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Girl at Sea

Review

Girl at Sea

The summer before Clio's senior year is shaping up to be nearly perfect. First, there's her job at Galaxy Art Supply. Not only is Galaxy a place where she can indulge her love of art, but six-foot-five, shaggy-haired, vintage-dressed Ollie is employed there. Ollie and Clio aren't dating yet, but if Clio has anything to say about it, it's just a matter of time.

All of that changes when Clio's mother, a restorer at the Philadelphia Art Museum, drops a bombshell: She has won a fellowship that will pay off her student loans and give her a salary at the same time. It will involve doing work she loves --- restoring 16th-century paintings. What's the catch? The work has to be done in Kansas. Without consulting Clio, her mom has made an executive decision. Clio's father, Ben, wants to take her to Italy over the summer, and Clio is going whether she likes it or not.

Clio knows she sounds like a petulant brat when she thinks about it. How many other kids get the chance to go to amazing foreign countries over the summer? But other kids don't have her father. Ben is the source of a lot of angst in Clio's life. He has dragged her all over the world on weird "educational" opportunities. Because of him, Clio lives in a house that leans five inches to one side and has a tattoo that looks like a zipper running around one arm.

When she arrives in Italy, Clio finds that her dad is acting secretively. Instead of a house or a villa, they're spending the summer on a yacht with Ben's girlfriend Julia, her curmudgeonly, green-eyed research assistant Aidan, her Swedish dairy goddess daughter Elsa, and the only sane one of the bunch, Ben's best friend Martin. Clio is put to work immediately, cooking for everyone on the boat, but all the chicken korma recipes in the world can't stave off her curiosity about why they're on the boat and why her dad insists on code names and secretive behavior. The only person more frustrating to Clio than her dad is Aidan. He's snobby and thinks he's smarter than everyone else, and he'd be so easy to hate if he weren't so intense.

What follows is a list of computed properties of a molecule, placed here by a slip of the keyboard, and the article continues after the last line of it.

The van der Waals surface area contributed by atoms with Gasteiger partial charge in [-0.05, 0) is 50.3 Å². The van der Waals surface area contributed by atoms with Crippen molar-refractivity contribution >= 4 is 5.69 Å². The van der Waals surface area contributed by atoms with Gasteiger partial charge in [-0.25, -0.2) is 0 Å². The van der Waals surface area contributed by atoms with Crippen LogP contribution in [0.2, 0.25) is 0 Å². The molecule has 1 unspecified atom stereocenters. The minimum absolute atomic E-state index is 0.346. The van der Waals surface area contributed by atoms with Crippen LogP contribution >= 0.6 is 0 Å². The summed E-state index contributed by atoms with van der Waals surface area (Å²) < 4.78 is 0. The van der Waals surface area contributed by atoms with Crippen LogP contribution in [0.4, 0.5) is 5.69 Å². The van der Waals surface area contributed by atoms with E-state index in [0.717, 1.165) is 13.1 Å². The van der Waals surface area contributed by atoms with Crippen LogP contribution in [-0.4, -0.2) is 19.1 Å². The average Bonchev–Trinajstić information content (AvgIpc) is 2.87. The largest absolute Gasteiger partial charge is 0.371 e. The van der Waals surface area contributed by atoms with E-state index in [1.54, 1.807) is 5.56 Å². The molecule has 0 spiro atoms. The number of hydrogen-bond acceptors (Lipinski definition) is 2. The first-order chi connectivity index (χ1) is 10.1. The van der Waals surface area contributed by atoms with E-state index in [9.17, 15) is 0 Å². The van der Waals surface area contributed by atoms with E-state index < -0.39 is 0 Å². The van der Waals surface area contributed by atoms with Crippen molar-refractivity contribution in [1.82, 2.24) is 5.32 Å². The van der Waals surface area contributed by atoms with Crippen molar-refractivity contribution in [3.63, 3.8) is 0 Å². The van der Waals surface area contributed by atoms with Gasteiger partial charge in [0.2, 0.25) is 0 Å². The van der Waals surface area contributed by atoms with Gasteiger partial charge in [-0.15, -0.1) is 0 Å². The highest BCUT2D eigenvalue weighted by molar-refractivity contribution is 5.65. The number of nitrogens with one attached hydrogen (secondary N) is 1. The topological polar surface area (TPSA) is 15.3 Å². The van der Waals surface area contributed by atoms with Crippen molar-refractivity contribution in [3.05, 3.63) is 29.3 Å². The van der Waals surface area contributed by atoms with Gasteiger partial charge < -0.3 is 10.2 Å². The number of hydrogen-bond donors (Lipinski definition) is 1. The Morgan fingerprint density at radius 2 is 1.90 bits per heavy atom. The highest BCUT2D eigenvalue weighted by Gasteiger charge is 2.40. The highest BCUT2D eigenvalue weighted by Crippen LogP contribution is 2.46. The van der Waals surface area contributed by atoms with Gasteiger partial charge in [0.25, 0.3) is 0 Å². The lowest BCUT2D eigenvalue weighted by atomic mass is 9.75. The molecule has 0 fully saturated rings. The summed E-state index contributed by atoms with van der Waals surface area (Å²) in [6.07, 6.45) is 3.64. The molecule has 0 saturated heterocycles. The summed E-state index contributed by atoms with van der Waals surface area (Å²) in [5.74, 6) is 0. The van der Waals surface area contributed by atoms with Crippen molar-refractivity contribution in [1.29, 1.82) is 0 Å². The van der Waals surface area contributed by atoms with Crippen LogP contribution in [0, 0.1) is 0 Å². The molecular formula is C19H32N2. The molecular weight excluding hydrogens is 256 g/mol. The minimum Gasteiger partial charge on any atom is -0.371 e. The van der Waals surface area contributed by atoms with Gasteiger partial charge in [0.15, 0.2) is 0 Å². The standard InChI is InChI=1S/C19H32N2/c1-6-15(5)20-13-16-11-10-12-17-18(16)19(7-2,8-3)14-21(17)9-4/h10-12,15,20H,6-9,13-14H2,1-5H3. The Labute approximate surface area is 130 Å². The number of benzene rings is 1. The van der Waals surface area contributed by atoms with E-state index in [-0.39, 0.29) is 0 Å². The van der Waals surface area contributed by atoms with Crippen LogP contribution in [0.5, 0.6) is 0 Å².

Clio decides that her father, Martin, Julia and Aidan can't keep her in the dark forever, and she's willing to take a few risks to find out what the adults are diving for all day long. What she discovers about herself, however, might be even more important than what's on the bottom of the ocean.

Travel to Europe once again with Maureen Johnson, who will make you feel like you too are spending a very hot summer on a yacht miles from shore. Half the fun of this book is watching a historical mystery concerning a powerful stone unfold around thoroughly modern Clio. All the people here are interesting and real, even though you might not want to hang out with them in real life. Stuck in your hometown for the summer? Pick up GIRL AT SEA and travel to lands an ocean (or two) away. Just be careful of the jellyfish.

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Reviewed by Carlie Webber on October 18, 2011

Girl at Sea
by Maureen Johnson

  • Publication Date: June 1, 2007
  • Genres: Fiction
  • Hardcover: 336 pages
  • Publisher: HarperTeen
  • ISBN-10: 006054144X
  • ISBN-13: 9780060541446